Last Sunday night’s Super Bowl performance left many viewers in awe, and we have three hundred drones to thank for the patriotic skyline. The performance used three hundreds drones to create the shooting stars and the American flags seen over Houston Sunday night. While this wasn’t the first drone show by Intel, it was most definitely the largest with 160 million viewers. Intel’s Shooting Star Drone Squad just finished a three-week show at Disney World and last year they flew in Sydney, which set the world record for unmanned aerial vehicles flying simultaneously.
Each drone measures about a foot long and weighs in a little over eight ounces. They are not flashy objects, but they shine with four billion color combos created by onboard LEDs, and the choreography was created with meticulous coding for each drone, which have the ability to communicate wirelessly throughout its dance.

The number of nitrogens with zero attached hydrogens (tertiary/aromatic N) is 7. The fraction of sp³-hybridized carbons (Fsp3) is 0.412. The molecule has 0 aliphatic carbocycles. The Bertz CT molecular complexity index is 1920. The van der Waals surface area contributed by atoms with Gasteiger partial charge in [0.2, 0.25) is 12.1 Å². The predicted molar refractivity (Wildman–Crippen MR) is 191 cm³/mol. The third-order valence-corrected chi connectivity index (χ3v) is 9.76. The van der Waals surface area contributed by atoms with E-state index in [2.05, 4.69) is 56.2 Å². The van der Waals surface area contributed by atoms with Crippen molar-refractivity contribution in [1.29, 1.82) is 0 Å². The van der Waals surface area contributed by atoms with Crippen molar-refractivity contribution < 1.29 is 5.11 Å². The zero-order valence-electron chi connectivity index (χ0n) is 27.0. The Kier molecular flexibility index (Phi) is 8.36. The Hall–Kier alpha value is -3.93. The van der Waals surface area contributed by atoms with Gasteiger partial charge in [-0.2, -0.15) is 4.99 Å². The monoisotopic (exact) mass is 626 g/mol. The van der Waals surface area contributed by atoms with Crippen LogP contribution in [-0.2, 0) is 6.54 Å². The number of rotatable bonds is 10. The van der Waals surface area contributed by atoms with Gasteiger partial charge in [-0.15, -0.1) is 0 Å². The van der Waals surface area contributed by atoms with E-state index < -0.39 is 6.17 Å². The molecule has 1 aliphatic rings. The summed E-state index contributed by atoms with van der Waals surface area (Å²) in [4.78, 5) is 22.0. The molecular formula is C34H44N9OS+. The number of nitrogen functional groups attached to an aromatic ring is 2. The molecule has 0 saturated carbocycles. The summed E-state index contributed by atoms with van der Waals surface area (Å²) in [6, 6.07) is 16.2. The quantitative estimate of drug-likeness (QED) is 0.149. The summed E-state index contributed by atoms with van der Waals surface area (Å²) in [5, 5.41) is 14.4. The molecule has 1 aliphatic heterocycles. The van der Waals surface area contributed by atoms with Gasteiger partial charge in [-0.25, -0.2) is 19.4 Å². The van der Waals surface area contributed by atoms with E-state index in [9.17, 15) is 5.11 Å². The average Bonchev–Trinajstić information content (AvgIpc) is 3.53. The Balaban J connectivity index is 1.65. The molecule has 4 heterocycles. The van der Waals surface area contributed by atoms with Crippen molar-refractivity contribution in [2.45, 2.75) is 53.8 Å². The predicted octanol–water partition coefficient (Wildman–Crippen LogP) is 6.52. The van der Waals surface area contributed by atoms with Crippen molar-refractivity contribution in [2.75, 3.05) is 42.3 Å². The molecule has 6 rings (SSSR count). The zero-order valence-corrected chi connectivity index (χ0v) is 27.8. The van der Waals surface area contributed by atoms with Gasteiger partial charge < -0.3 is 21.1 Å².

While many of us sat and watched the dancing drones for entertainment, there are several other uses for them, and many of them much more practical and even lifesaving. Some have said they can see these drones being used for search and rescue activities and others see them being used at construction sites, especially hazardous sites. While the future is bright for drones, there are still several hurdles, including FAA regulations, but we hope to continue to see these drones in entertainment and practical application as well!